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Writing functional tests


Functional testing in TYPO3 world is basically the opposite of unit testing: Instead of looking at rather small, isolated pieces of code, functional testing looks at bigger scenarios with many involved dependencies. A typical scenario creates a full instance with some extensions, puts some rows into the database and calls an entry method, for instance a controller action. That method triggers dependent logic that changes data. The tests end with comparing the changed data or output is identical to some expected data.

This chapter goes into details on functional testing and how the typo3/testing-framework helps with setting up, running and verifying scenarios.


Functional testing is much about defining the specific scenario that should be set up by the system and isolating it from other scenarios. The basic thinking is that a single scenario that involves a set of loaded extensions, maybe some files and some database rows is a single test case (= one test file), and one or more single tests are executed using this scenario definition.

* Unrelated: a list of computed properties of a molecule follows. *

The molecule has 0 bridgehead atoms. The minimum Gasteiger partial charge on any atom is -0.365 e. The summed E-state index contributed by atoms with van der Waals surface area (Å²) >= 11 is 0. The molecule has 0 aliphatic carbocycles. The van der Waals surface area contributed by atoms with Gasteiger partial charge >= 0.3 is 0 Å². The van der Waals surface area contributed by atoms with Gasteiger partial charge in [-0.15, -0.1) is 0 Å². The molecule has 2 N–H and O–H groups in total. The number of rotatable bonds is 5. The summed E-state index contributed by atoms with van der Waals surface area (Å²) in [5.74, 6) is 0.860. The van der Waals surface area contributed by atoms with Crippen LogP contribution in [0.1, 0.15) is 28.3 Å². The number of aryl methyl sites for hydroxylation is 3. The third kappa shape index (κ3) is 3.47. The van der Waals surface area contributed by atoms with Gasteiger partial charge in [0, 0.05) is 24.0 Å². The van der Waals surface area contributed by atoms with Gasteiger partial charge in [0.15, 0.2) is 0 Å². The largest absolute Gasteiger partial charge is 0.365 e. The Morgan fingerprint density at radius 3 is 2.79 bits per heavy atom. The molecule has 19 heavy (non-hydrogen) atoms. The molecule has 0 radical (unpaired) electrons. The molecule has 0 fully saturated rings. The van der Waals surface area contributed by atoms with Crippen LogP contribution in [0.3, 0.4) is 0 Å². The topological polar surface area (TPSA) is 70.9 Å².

Single test cases extend TYPO3\TestingFramework\Core\Functional\FunctionalTestCase. The default implementation of method setUp() contains all the main magic to set up a new TYPO3 instance in a sub folder of the existing system, create a database, create LocalConfiguration.php, load extensions, populate the database with tables needed by the extensions and to link or copy additional fixture files around and finally bootstrap a basic TYPO3 backend. setUp() is called before each test, so each single test is isolated from other tests, even within one test case. There is only one optimization step: The instance between single tests of one test case is not fully created from scratch, but the existing instance is just cleaned up (all database tables truncated). This is a measure to speed up execution, but still, the general thinking is that each test stands for it's own and should not have side effects on other tests.

The TYPO3\TestingFramework\Core\Functional\FunctionalTestCase contains a series of class properties. Most of them are designed to be overwritten by single test cases, they tell setUp() what to do. For instance, there is a property to specify which extensions should be active for the given scenario. Everyone looking or creating functional tests should have a look at these properties: They are well documented and contain examples how to use. These properties are the key to instruct typo3/testing-framework what to do.